Anyone who’s hung around the wet shaving world and cruised some websites knows that there’s hundreds of different brushes out there. Different badgers, boars, horse, synthetic. Now it was my job to try as many as my budget and OCD could handle to find the ones that “felt” right. To me, it’s more than just lathering up and wiping it on your face. From the heft and feel in my hand to sensation of the bristles on my face, it’s a helluva lot more than “it’s just a brush.”
One of the first brands that I salivated over was Vulfix. I would go to West Coast Shaving, Royalshave, or Bullgoose and just get all bug-eyed over the selection. It’s like I was overcome with the Spirit and was talking in tongues at the computer. “Do I want to get a Super or Full Badger, but that Pure looks good…black handle or white. Maybe a good boar will do the trick!” It’s like I was a Navajo code talker. Only the CHOSEN ones could understand me. Hell, no one else even wanted to try to understand my mania.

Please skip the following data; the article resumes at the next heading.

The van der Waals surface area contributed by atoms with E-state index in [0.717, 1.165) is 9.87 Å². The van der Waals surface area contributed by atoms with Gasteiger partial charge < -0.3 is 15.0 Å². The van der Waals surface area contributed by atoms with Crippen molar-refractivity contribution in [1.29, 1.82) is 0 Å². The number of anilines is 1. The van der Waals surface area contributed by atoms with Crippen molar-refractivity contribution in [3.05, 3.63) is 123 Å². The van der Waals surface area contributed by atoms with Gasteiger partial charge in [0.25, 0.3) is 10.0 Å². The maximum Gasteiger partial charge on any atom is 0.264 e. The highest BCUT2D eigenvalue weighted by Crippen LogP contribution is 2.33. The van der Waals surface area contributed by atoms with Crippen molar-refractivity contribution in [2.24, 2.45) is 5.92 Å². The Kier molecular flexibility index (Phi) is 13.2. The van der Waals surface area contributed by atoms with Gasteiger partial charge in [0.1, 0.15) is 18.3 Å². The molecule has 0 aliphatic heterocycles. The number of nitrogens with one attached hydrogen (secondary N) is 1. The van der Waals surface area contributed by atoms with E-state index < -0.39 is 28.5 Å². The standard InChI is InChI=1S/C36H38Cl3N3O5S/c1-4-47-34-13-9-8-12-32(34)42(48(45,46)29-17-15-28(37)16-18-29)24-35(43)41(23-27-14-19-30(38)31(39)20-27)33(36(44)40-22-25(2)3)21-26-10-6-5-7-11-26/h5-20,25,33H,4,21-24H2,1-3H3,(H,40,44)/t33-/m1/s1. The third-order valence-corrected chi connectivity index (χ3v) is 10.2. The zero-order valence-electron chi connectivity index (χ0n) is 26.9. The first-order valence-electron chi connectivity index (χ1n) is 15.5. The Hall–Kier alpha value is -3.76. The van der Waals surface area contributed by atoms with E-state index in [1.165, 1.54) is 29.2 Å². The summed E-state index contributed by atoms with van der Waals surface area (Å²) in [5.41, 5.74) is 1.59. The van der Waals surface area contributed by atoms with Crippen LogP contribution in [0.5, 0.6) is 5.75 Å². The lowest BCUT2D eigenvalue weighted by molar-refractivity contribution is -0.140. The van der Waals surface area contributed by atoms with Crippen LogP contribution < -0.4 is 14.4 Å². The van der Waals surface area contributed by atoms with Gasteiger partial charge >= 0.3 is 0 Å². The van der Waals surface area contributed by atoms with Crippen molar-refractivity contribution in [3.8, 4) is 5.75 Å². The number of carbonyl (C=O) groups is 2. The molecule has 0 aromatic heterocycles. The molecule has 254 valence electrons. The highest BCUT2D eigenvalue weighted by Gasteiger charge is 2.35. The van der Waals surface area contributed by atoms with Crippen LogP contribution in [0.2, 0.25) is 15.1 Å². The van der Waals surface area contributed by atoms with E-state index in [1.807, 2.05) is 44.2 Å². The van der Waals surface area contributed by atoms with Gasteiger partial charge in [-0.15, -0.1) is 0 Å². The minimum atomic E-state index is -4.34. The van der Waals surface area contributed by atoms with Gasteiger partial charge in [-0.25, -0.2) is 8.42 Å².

So I tried several brushes and honestly, I didn’t give any of them the right amount of time to see if they worked for me. I would get a new one, soak it to get the funk out, and then start shaving. But I would keep hitting the websites like the junkie that I was, looking over other brushes and brands. “Semogue! I can’t pronounce it, but everyone talks about how great the 1305 is. I have to get that one!” And I’d sell what I had owned for maybe a month and away I’d go again. I did this with Omega, Parker, Vulfix, Vie-Long and probably a couple of others that I can’t remember.